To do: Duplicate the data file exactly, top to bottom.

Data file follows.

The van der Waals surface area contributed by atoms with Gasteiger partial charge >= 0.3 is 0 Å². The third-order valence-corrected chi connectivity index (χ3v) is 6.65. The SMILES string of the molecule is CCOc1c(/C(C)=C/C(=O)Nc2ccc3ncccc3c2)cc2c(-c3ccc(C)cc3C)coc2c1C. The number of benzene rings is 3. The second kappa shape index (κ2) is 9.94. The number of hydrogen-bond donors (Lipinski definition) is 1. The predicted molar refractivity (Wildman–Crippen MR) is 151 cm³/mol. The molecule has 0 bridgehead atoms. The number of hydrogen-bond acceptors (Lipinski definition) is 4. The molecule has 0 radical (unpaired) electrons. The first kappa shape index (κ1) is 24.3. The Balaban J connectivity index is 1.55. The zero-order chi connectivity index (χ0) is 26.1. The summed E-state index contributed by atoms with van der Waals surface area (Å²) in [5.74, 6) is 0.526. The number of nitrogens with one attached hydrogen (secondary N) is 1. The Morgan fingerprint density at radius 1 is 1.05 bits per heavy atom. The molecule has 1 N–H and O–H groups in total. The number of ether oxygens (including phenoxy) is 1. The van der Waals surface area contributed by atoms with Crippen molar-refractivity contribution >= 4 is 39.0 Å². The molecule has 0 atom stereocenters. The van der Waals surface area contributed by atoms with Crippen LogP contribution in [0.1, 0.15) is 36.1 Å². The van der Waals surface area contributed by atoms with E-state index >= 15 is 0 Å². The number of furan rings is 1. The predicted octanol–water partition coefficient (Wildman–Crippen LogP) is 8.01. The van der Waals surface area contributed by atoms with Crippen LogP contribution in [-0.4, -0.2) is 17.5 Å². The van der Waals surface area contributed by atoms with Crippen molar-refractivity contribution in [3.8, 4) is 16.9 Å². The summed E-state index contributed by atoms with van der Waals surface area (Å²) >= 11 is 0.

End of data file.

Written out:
The van der Waals surface area contributed by atoms with Gasteiger partial charge >= 0.3 is 0 Å². The third-order valence-corrected chi connectivity index (χ3v) is 6.65. The SMILES string of the molecule is CCOc1c(/C(C)=C/C(=O)Nc2ccc3ncccc3c2)cc2c(-c3ccc(C)cc3C)coc2c1C. The number of benzene rings is 3. The second kappa shape index (κ2) is 9.94. The number of hydrogen-bond donors (Lipinski definition) is 1. The predicted molar refractivity (Wildman–Crippen MR) is 151 cm³/mol. The molecule has 0 bridgehead atoms. The number of hydrogen-bond acceptors (Lipinski definition) is 4. The molecule has 0 radical (unpaired) electrons. The first kappa shape index (κ1) is 24.3. The Balaban J connectivity index is 1.55. The zero-order chi connectivity index (χ0) is 26.1. The summed E-state index contributed by atoms with van der Waals surface area (Å²) in [5.74, 6) is 0.526. The number of nitrogens with one attached hydrogen (secondary N) is 1. The Morgan fingerprint density at radius 1 is 1.05 bits per heavy atom. The molecule has 1 N–H and O–H groups in total. The number of ether oxygens (including phenoxy) is 1. The van der Waals surface area contributed by atoms with Crippen molar-refractivity contribution >= 4 is 39.0 Å². The molecule has 0 atom stereocenters. The van der Waals surface area contributed by atoms with Crippen LogP contribution in [0.1, 0.15) is 36.1 Å². The van der Waals surface area contributed by atoms with E-state index >= 15 is 0 Å². The number of furan rings is 1. The predicted octanol–water partition coefficient (Wildman–Crippen LogP) is 8.01. The van der Waals surface area contributed by atoms with Crippen LogP contribution in [-0.4, -0.2) is 17.5 Å². The van der Waals surface area contributed by atoms with Crippen molar-refractivity contribution in [3.8, 4) is 16.9 Å². The summed E-state index contributed by atoms with van der Waals surface area (Å²) >= 11 is 0.